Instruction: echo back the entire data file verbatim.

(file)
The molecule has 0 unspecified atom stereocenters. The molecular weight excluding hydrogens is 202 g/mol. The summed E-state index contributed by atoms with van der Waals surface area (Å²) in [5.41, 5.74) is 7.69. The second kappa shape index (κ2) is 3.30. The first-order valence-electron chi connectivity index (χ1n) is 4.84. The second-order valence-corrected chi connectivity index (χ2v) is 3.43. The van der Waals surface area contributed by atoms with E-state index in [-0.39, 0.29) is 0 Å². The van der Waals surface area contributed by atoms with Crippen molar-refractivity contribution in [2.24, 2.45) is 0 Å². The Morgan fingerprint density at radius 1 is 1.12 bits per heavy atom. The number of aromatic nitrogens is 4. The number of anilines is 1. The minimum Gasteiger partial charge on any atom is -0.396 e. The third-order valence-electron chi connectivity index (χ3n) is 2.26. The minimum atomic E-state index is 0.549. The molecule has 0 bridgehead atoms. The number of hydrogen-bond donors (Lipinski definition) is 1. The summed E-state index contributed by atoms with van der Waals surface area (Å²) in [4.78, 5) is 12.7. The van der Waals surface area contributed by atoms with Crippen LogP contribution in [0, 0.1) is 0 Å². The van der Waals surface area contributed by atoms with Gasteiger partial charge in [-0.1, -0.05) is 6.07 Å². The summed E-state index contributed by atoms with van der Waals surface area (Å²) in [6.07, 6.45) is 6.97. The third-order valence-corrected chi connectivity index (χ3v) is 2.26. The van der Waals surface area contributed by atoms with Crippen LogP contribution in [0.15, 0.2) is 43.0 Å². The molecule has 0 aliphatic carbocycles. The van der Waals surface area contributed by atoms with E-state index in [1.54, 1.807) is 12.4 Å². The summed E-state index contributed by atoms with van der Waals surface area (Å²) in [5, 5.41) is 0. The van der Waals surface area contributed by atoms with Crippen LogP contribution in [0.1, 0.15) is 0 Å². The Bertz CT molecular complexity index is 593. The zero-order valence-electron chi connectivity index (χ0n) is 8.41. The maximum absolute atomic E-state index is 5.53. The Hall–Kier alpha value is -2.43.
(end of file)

The molecule has 0 unspecified atom stereocenters. The molecular weight excluding hydrogens is 202 g/mol. The summed E-state index contributed by atoms with van der Waals surface area (Å²) in [5.41, 5.74) is 7.69. The second kappa shape index (κ2) is 3.30. The first-order valence-electron chi connectivity index (χ1n) is 4.84. The second-order valence-corrected chi connectivity index (χ2v) is 3.43. The van der Waals surface area contributed by atoms with E-state index in [-0.39, 0.29) is 0 Å². The van der Waals surface area contributed by atoms with Crippen molar-refractivity contribution in [2.24, 2.45) is 0 Å². The Morgan fingerprint density at radius 1 is 1.12 bits per heavy atom. The number of aromatic nitrogens is 4. The number of anilines is 1. The minimum Gasteiger partial charge on any atom is -0.396 e. The third-order valence-electron chi connectivity index (χ3n) is 2.26. The minimum atomic E-state index is 0.549. The molecule has 0 bridgehead atoms. The number of hydrogen-bond donors (Lipinski definition) is 1. The summed E-state index contributed by atoms with van der Waals surface area (Å²) in [4.78, 5) is 12.7. The van der Waals surface area contributed by atoms with Crippen LogP contribution in [0, 0.1) is 0 Å². The van der Waals surface area contributed by atoms with Gasteiger partial charge in [-0.1, -0.05) is 6.07 Å². The summed E-state index contributed by atoms with van der Waals surface area (Å²) in [6.07, 6.45) is 6.97. The third-order valence-corrected chi connectivity index (χ3v) is 2.26. The van der Waals surface area contributed by atoms with Crippen LogP contribution in [0.15, 0.2) is 43.0 Å². The molecule has 0 aliphatic carbocycles. The van der Waals surface area contributed by atoms with E-state index in [1.54, 1.807) is 12.4 Å². The summed E-state index contributed by atoms with van der Waals surface area (Å²) in [5, 5.41) is 0. The van der Waals surface area contributed by atoms with Crippen LogP contribution in [0.1, 0.15) is 0 Å². The Bertz CT molecular complexity index is 593. The zero-order valence-electron chi connectivity index (χ0n) is 8.41. The maximum absolute atomic E-state index is 5.53. The Hall–Kier alpha value is -2.43.